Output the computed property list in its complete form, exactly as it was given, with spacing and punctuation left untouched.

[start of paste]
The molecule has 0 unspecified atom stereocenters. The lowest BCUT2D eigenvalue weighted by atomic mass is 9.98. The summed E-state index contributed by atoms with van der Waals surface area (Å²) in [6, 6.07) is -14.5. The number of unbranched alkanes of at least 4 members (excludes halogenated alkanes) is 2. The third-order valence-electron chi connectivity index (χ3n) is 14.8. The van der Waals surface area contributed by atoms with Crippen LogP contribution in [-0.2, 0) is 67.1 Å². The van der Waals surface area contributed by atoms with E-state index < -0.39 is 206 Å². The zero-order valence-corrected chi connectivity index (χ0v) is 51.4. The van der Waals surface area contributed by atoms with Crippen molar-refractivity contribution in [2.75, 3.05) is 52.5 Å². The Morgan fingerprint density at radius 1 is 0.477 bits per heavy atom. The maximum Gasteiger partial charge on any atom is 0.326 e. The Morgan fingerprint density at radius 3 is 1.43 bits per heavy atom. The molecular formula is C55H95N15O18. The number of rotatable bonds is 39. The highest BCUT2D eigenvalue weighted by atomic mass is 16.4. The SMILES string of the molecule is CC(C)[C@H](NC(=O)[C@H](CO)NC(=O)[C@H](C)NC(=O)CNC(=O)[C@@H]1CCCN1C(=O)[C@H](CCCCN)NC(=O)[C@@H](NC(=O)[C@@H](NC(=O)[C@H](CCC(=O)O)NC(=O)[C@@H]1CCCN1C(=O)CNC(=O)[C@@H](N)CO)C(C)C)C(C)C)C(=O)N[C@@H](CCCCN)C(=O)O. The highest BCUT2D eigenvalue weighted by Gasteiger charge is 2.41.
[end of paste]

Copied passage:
The molecule has 0 unspecified atom stereocenters. The lowest BCUT2D eigenvalue weighted by atomic mass is 9.98. The summed E-state index contributed by atoms with van der Waals surface area (Å²) in [6, 6.07) is -14.5. The number of unbranched alkanes of at least 4 members (excludes halogenated alkanes) is 2. The third-order valence-electron chi connectivity index (χ3n) is 14.8. The van der Waals surface area contributed by atoms with Crippen LogP contribution in [-0.2, 0) is 67.1 Å². The van der Waals surface area contributed by atoms with E-state index < -0.39 is 206 Å². The zero-order valence-corrected chi connectivity index (χ0v) is 51.4. The van der Waals surface area contributed by atoms with Crippen molar-refractivity contribution in [2.75, 3.05) is 52.5 Å². The Morgan fingerprint density at radius 1 is 0.477 bits per heavy atom. The maximum Gasteiger partial charge on any atom is 0.326 e. The Morgan fingerprint density at radius 3 is 1.43 bits per heavy atom. The molecular formula is C55H95N15O18. The number of rotatable bonds is 39. The highest BCUT2D eigenvalue weighted by atomic mass is 16.4. The SMILES string of the molecule is CC(C)[C@H](NC(=O)[C@H](CO)NC(=O)[C@H](C)NC(=O)CNC(=O)[C@@H]1CCCN1C(=O)[C@H](CCCCN)NC(=O)[C@@H](NC(=O)[C@@H](NC(=O)[C@H](CCC(=O)O)NC(=O)[C@@H]1CCCN1C(=O)CNC(=O)[C@@H](N)CO)C(C)C)C(C)C)C(=O)N[C@@H](CCCCN)C(=O)O. The highest BCUT2D eigenvalue weighted by Gasteiger charge is 2.41.